Moacir de Sa Pereira
The beauty of soccer is exactly that. And the best players will shine during adverse conditions. I was there, I got VERY WET, to the bone, but would not change this experience for watching sanitized indoor sports.
The T.V. Broadcast
I loved today's game. What more could anyone involved with MLS want (except a dry pitch!)? There was the favorite scoring two goals first, and then the underdog coming back to score three unanswered goals (so much for fears by USSF and MLS bigwigs of a scoreless draw) to save us from the unsavory thought of a shootout. Overall, I'd say the game was a resounding success. HOWEVER, I was totally appalled at the incessant babbling coming from the mouth of Ty Keough and Phil Schoen. Enough already! I don't want to hear over and over about the conditions (I can obviously see it for myself), and the pair seemed intent on providing their viewing audience with all aspects of every player's personal lives. Sure, there were a few moments where I picked up a good comment, but on the whole, I was extremely tempted to hit the mute button.
I thought ABC did an excellent, professional job of covering the game. They had incredible slow-motion replays. Here's hoping next year's regular season games are covered in the same manner.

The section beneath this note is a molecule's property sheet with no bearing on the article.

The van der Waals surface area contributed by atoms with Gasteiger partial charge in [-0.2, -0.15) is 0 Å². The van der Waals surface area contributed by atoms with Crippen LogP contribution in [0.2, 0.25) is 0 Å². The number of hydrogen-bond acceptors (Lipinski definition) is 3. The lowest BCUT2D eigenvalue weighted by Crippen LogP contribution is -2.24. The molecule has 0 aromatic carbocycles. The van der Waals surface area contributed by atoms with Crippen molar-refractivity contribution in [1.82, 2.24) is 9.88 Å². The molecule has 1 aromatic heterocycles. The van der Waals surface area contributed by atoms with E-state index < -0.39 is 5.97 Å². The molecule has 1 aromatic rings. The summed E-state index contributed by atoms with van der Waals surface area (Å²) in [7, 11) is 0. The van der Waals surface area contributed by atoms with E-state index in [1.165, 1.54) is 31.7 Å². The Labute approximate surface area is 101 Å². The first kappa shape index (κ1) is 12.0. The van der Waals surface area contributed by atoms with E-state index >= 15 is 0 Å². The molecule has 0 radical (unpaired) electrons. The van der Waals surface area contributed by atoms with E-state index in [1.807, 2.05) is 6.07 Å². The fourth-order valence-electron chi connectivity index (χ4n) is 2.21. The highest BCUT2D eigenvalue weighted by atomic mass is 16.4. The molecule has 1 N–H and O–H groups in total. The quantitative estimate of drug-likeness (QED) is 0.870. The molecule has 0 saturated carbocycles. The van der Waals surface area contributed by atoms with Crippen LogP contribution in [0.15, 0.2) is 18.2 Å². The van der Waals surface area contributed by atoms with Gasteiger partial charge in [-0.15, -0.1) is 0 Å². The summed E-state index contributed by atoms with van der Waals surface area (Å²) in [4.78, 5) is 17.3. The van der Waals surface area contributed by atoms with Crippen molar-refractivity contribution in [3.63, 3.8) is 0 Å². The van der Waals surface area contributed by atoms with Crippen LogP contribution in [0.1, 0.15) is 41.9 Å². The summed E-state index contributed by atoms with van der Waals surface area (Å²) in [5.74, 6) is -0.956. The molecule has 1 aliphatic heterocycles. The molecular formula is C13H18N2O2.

I concur the game had to convert any naysayers about the game of soccer in the US, but the announcers were beyond atrocious, they were awful. For example, the first replay of the no goal scored by Etcheverry clearly showed the ball hit his arm before he stuck it in the net. Keough obviously never watched the monitor, made a ludicrous statement about him not being in an offside position because he was not involved in the play?! The ball struck him in the arm for gosh sakes and he scored the goal, and then to compound this he talked about this play for 10 minutes, defending his position then trying to explain why he thought he was right when the referee explained his call. AND THEN there was that guy on the field, BILL? Where did they dig this guy up? His two comments were, Lothar didn't have time to talk to me and something about a guy overcoming cancer or something. Help Lynn Swann. Someone at MLS has to wake up. The game was incredible I still have goosebumps but I'm going to watch my tape without sound.